The glasses are integrated displays, and all the surroundings are images generated with the help of projectors. The idea is to replicate a trip in a fully autonomous, level 5 vehicle and identify how certain aspects, such as lighting, noise, and interaction with notifications and other internal functions, affect users positively or negatively.

Preliminary tests were done with 30 people; all considered “Millennials receptive to autonomous cars,” who underwent an electroencephalogram (EEG) to have their responses measured directly through the brain, in addition to electrodermal sensors to capture other physical reactions related to the experience.

People were given different stimuli, such as noises, social media updates, and the amount of light in the environment, as well as having some tasks that should be fulfilled during the process.

The conclusion of the Audi brand was that certain conditions might favor specific behaviors such as conversation, productivity or relax while walking around. The expectation of the brand is that the project will continue for some time.

Oil Industry Begins to Feel The Impact of Electric Vehicles

It looks like the electric vehicles market has grown big enough to upset big people: Oil companies are reviewing their predictions about the market and realizing – perhaps a little late, that electricity-powered car is a near-inevitable future.

A study conducted by Bloomberg New Energy Finance revealed that OPEC, the Organization of Petroleum Exporting Countries, has increased its forecast for the sale of electric vehicles by 2040 – from 46 million to 266 million units.

Other major companies in the segment, such as Exxon Mobil and BP, also decided to revise the numbers that were lifted last year, with the two companies raising their forecasts from 60 million to 100 million vehicles.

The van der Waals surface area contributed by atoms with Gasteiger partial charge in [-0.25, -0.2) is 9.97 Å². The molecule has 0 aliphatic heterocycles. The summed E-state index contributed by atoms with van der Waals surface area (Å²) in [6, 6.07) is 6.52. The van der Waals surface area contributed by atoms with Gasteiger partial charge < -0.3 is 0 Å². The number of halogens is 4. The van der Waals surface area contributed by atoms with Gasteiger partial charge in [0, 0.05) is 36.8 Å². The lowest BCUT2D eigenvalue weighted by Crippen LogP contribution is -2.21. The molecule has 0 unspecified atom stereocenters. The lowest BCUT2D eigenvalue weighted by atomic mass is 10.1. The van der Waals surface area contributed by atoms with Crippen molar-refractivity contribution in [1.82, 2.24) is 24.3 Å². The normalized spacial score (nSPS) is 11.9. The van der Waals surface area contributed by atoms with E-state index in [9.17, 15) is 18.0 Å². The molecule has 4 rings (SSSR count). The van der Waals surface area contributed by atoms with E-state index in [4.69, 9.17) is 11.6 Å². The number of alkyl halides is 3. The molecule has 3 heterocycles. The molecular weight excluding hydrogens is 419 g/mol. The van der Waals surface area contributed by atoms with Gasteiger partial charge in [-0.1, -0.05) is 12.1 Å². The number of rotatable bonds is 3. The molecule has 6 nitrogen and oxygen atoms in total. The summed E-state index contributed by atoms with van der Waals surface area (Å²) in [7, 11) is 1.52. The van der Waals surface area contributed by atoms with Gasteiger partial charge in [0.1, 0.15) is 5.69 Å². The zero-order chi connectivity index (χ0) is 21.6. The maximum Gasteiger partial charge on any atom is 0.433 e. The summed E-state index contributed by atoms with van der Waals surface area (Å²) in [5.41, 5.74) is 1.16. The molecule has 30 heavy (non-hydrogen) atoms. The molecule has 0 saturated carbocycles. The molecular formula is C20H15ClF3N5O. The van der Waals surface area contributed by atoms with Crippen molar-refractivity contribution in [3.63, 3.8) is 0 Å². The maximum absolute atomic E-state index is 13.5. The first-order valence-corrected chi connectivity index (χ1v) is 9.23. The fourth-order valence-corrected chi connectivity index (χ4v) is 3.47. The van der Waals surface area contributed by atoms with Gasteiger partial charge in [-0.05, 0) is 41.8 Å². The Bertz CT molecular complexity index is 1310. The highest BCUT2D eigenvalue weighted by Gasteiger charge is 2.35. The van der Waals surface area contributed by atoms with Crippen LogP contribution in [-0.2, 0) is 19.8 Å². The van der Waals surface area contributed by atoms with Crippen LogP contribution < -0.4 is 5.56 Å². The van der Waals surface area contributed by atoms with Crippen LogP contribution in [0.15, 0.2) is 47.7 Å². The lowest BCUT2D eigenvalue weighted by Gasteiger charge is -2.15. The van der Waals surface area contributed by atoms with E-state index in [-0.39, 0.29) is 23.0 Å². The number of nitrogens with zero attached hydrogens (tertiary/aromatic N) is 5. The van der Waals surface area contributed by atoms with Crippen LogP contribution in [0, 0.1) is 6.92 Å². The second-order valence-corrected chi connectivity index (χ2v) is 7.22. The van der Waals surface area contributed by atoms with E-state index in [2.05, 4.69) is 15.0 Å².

In all, the expectation of the oil industry is that the inherent arrival of the electric will reduce the demand for oil by 8 million barrels by 2040, equ

It looks like the electric vehicles market has grown big enough to upset big people: Oil companies are reviewing their predictions about the market and realizing – perhaps a little late, that electricity-powered car is a near-inevitable future.

A study conducted by Bloomberg New Energy Finance revealed that OPEC, the Organization of Petroleum Exporting Countries, has increased its forecast for the sale of electric vehicles by 2040 – from 46 million to 266 million units.

Other major companies in the segment, such as Exxon Mobil and BP, also decided to revise the numbers that were lifted last year, with the two companies raising their forecasts from 60 million to 100 million vehicles.

In all, the expectation of the oil industry is that the inherent arrival of the electric will reduce the demand for oil by 8 million barrels by 2040, equivalent to the current production of Iran and Iraq combined.

This could lead to stagnation in the demand for oil in the coming decades and a significant impact on the amount of money that is moving through this industry – about $700 billion per year.

“The number of electric vehicles on the streets will have serious implications for carmakers, oil companies, energy service providers and others,” explains Colin McKerracher, director of advanced transport analysis at BNEF. “There is a significant disagreement between how fast the adoption should be and the visions are changing fast.”

While some consulting firms estimate that electric power will account for 90 percent of sales by 2050, BNEF believes that the exchange of fuel for electricity will only happen in 2040, with 530 million new electric vehicles – or one-third of the world’s fleet – circulating around.

Autonomous Cars Could Eventually Cut 25,000 Jobs Per Month

The automotive industry is growing. From limited assistance to piloting to full automation, car makers strive to limit human intervention. But this promising industry could cause significant job losses worldwide and in the United States in particular.

Independent vehicles have advantages, such as helping the elderly or disabled or avoiding road accidents caused by human error. On the other hand, like automation in general, there will be job losses, and those resulting from autonomous cars can be very important. This is what a new report on the subject, realized by Goldman Sachs, affirms.

According to the report, The Americans will find themselves with a job loss of 25,000 per month, or 300,000 jobs a year, because of semi-autonomous and self-employed cars. The primary victims of this automation will be truck drivers more than any other professional driver, accor

The automotive industry is growing. From limited assistance to piloting to full automation, car makers strive to limit human intervention. But this promising industry could cause significant job losses worldwide and in the United States in particular.